I’ve seen lots of things over the past few years. I’ve experienced situations that were questionable and I can direct you to photos that document equally confusing behavior. Rather than relying on politicians to “do the right thing”, maybe we should make the rules more straight-forward. A possible answer is available from my Platform for Good Government (see more about this below).
Solution: Draw a Thicker Line
The solution is simple. The staff of elected officials should NOT be involved in partisan political activity of any kind. PERIOD. The Hatch Act of 1939 prohibits federal employees from engaging in partisan political activity. This same concept should be implemented at every level of government. Legislative staff (as well as County and Local) should not be permitted to be involved in any political activity (on taxpayer time or on their own time). For more information about his concept, please read the on-line article titled “Politically Uncorrected : IF MEN WERE ANGELS” which is available for on-line review HERE.
In this example, legislation would prevent legislators from mixing paid staff with campaign staff. HOWEVER, legislation needs to be authored by and passed by LEGISLATORS! Sort of like the fox watching the chicken coop, don’t you think? If legislators aren’t honest enough to draw the lines without a law, how could they possibly be interested in drawing a line officially WITH legislation?
And therein lies the problem. This is the vicious circle of government. How do we fix it? I’m glad you asked!
Platform for Good Government
Those of you that know me realize that I’m passionate about the concept of “good government”. It is my opinion that our county, state, and federal governments could use a good “scrubbing behind the ears”. Government needs to be reformed from the inside out, and it needs to begin with a changing of the guard. “Out with the Old and In with the New” is a perfect slogan for what needs to happen. We need to replace dusty old politicians with fresh new public servants that (above all else) have a desire for “good government”.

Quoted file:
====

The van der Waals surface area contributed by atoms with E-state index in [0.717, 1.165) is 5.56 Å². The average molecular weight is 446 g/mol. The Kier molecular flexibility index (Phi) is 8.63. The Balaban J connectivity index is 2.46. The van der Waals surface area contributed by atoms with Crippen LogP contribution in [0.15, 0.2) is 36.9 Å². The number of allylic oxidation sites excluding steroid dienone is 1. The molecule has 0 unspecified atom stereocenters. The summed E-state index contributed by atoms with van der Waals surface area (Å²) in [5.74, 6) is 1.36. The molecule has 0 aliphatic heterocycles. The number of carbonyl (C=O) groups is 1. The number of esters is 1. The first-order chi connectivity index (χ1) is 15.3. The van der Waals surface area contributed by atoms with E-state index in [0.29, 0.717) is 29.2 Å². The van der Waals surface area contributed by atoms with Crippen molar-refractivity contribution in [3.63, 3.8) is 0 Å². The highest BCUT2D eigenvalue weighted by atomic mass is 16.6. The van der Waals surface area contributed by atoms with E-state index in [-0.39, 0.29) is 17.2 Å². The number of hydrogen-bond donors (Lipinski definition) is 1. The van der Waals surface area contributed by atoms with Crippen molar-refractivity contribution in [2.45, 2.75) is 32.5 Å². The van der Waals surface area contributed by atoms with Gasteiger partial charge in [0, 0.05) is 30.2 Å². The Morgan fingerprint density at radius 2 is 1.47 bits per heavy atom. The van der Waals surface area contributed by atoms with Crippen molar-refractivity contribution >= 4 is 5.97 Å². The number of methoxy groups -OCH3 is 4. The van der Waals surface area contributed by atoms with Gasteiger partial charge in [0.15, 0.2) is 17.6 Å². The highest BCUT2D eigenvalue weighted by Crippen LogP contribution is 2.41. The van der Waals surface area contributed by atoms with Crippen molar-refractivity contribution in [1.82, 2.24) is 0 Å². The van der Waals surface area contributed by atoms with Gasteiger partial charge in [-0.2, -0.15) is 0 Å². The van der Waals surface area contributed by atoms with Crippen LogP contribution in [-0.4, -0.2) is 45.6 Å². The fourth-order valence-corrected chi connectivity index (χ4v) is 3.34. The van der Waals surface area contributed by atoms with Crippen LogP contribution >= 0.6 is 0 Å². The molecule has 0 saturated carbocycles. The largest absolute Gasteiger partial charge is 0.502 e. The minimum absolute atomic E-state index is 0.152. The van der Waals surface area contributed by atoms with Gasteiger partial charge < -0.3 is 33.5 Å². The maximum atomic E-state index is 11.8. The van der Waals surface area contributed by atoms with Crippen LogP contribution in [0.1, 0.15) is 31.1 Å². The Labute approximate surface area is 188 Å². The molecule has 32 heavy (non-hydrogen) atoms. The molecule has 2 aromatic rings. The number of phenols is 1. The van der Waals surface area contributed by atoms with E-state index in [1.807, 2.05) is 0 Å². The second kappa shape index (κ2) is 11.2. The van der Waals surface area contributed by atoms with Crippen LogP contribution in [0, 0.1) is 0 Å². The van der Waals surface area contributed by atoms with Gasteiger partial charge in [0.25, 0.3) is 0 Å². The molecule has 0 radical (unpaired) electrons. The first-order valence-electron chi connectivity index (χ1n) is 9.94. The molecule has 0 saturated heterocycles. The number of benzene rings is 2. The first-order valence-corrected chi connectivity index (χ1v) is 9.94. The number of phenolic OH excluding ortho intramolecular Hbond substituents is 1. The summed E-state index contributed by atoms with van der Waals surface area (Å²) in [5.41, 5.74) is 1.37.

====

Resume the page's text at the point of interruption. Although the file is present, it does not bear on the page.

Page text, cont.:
How do we find those people? There are plenty of good, honest people out there that would qualify. Unfortunately, those people don’t attempt to run for office because it is too darn hard. Politics is set up in such a way as to discourage good and honest people from getting involved, and incumbents keep it that way. Here in Mercer County we have the “Mercer County Incumbent Party” that controls politics. They are a team of very dedicated Republicans and Democrats who work closely together to protect the inner circle (and keep out any chance of “good government” or “public servants”). The parties are not the answer. Instead, the movement needs to be grassroots in nature. Much like the Tea Parties are rallying concerned citizens, those same citizens need to step up and challenge the status quo.
It isn’t easy, and I say that from experience. However, once you realize what to expect, it becomes less threatening. I did it once (in 2009), and I’m determined to do it again . . . maybe sooner than later.
To set ourselves apart from “politicians”, we need to establish our own platform that goes against the “bad government” that we are trying to reform. For that reason I’ve established my own Platform for Good Government. The Platform is based on a list of specifics that I’ve found to be very wrong with “business as usual” in Mercer, Harrisburg, and Washington DC. It is my wish list of problems that need to be fixed, and it will be my main topics of conversation with elected officials and candidates that are running for office. If elected officials or candidates disagree with items on the platform, then they are part of the problem (and they need to go).
I don’t suggest that my Platform for Good Government is THE only answer. I am only suggesting that we should all take the time to prioritize our issues of concern. Take a few minutes to draft a platform of your own and stick by it. Make a list of the issues that are important to you, prioritize the list, and use the list to determine who is the most qualified to represent you as a public servant.
As always, just my opinion.